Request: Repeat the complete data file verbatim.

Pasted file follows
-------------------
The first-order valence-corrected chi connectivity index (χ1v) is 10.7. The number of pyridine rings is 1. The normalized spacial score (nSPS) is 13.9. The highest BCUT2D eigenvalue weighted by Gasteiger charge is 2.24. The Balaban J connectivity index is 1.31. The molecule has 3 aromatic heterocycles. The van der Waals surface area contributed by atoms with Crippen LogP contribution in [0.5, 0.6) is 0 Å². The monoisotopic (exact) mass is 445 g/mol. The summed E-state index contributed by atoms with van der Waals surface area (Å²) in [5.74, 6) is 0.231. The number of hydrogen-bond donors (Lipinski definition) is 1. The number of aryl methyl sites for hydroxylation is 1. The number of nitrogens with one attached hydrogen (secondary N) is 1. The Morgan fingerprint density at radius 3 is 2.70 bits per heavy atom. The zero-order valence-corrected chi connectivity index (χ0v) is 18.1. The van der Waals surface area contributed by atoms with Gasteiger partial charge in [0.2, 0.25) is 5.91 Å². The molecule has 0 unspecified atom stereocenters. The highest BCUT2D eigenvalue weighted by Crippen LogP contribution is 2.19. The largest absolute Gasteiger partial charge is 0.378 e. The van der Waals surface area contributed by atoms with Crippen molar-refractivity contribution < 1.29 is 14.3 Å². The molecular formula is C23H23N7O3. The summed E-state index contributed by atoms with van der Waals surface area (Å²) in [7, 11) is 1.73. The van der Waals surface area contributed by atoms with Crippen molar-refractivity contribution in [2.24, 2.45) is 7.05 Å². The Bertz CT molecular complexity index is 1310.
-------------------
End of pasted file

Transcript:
The first-order valence-corrected chi connectivity index (χ1v) is 10.7. The number of pyridine rings is 1. The normalized spacial score (nSPS) is 13.9. The highest BCUT2D eigenvalue weighted by Gasteiger charge is 2.24. The Balaban J connectivity index is 1.31. The molecule has 3 aromatic heterocycles. The van der Waals surface area contributed by atoms with Crippen LogP contribution in [0.5, 0.6) is 0 Å². The monoisotopic (exact) mass is 445 g/mol. The summed E-state index contributed by atoms with van der Waals surface area (Å²) in [5.74, 6) is 0.231. The number of hydrogen-bond donors (Lipinski definition) is 1. The number of aryl methyl sites for hydroxylation is 1. The number of nitrogens with one attached hydrogen (secondary N) is 1. The Morgan fingerprint density at radius 3 is 2.70 bits per heavy atom. The zero-order valence-corrected chi connectivity index (χ0v) is 18.1. The van der Waals surface area contributed by atoms with Gasteiger partial charge in [0.2, 0.25) is 5.91 Å². The molecule has 0 unspecified atom stereocenters. The highest BCUT2D eigenvalue weighted by Crippen LogP contribution is 2.19. The largest absolute Gasteiger partial charge is 0.378 e. The van der Waals surface area contributed by atoms with Crippen molar-refractivity contribution < 1.29 is 14.3 Å². The molecular formula is C23H23N7O3. The summed E-state index contributed by atoms with van der Waals surface area (Å²) in [7, 11) is 1.73. The van der Waals surface area contributed by atoms with Crippen molar-refractivity contribution in [2.24, 2.45) is 7.05 Å². The Bertz CT molecular complexity index is 1310.